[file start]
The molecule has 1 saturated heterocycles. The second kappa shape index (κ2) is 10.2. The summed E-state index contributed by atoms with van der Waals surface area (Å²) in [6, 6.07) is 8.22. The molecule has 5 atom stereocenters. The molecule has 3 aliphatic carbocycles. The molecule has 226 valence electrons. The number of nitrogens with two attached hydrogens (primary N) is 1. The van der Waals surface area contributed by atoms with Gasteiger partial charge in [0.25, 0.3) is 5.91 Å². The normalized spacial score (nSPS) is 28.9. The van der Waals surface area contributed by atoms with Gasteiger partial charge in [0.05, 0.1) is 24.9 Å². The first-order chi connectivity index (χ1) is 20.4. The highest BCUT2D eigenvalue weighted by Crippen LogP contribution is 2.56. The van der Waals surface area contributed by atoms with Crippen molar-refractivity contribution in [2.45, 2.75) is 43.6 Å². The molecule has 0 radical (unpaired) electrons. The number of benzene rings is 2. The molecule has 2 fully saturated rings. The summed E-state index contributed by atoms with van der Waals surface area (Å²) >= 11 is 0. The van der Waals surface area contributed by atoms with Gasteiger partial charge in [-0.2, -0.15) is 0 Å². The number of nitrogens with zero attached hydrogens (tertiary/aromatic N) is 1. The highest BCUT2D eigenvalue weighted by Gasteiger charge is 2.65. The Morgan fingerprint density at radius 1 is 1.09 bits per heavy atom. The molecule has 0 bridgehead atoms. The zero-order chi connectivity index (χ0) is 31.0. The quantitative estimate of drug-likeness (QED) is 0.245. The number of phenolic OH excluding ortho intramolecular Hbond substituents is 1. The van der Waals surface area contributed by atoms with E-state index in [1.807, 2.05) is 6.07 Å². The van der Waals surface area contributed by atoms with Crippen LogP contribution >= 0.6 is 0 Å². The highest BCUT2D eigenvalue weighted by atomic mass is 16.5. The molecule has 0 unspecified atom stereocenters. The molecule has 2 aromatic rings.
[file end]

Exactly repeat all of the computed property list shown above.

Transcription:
The molecule has 1 saturated heterocycles. The second kappa shape index (κ2) is 10.2. The summed E-state index contributed by atoms with van der Waals surface area (Å²) in [6, 6.07) is 8.22. The molecule has 5 atom stereocenters. The molecule has 3 aliphatic carbocycles. The molecule has 226 valence electrons. The number of nitrogens with two attached hydrogens (primary N) is 1. The van der Waals surface area contributed by atoms with Gasteiger partial charge in [0.25, 0.3) is 5.91 Å². The normalized spacial score (nSPS) is 28.9. The van der Waals surface area contributed by atoms with Gasteiger partial charge in [0.05, 0.1) is 24.9 Å². The first-order chi connectivity index (χ1) is 20.4. The highest BCUT2D eigenvalue weighted by Crippen LogP contribution is 2.56. The van der Waals surface area contributed by atoms with Crippen molar-refractivity contribution in [2.45, 2.75) is 43.6 Å². The molecule has 0 radical (unpaired) electrons. The number of benzene rings is 2. The molecule has 2 fully saturated rings. The summed E-state index contributed by atoms with van der Waals surface area (Å²) >= 11 is 0. The van der Waals surface area contributed by atoms with Gasteiger partial charge in [-0.2, -0.15) is 0 Å². The number of nitrogens with zero attached hydrogens (tertiary/aromatic N) is 1. The highest BCUT2D eigenvalue weighted by Gasteiger charge is 2.65. The Morgan fingerprint density at radius 1 is 1.09 bits per heavy atom. The molecule has 0 bridgehead atoms. The zero-order chi connectivity index (χ0) is 31.0. The quantitative estimate of drug-likeness (QED) is 0.245. The number of phenolic OH excluding ortho intramolecular Hbond substituents is 1. The van der Waals surface area contributed by atoms with E-state index in [1.807, 2.05) is 6.07 Å². The van der Waals surface area contributed by atoms with Crippen LogP contribution >= 0.6 is 0 Å². The highest BCUT2D eigenvalue weighted by atomic mass is 16.5. The molecule has 0 unspecified atom stereocenters. The molecule has 2 aromatic rings.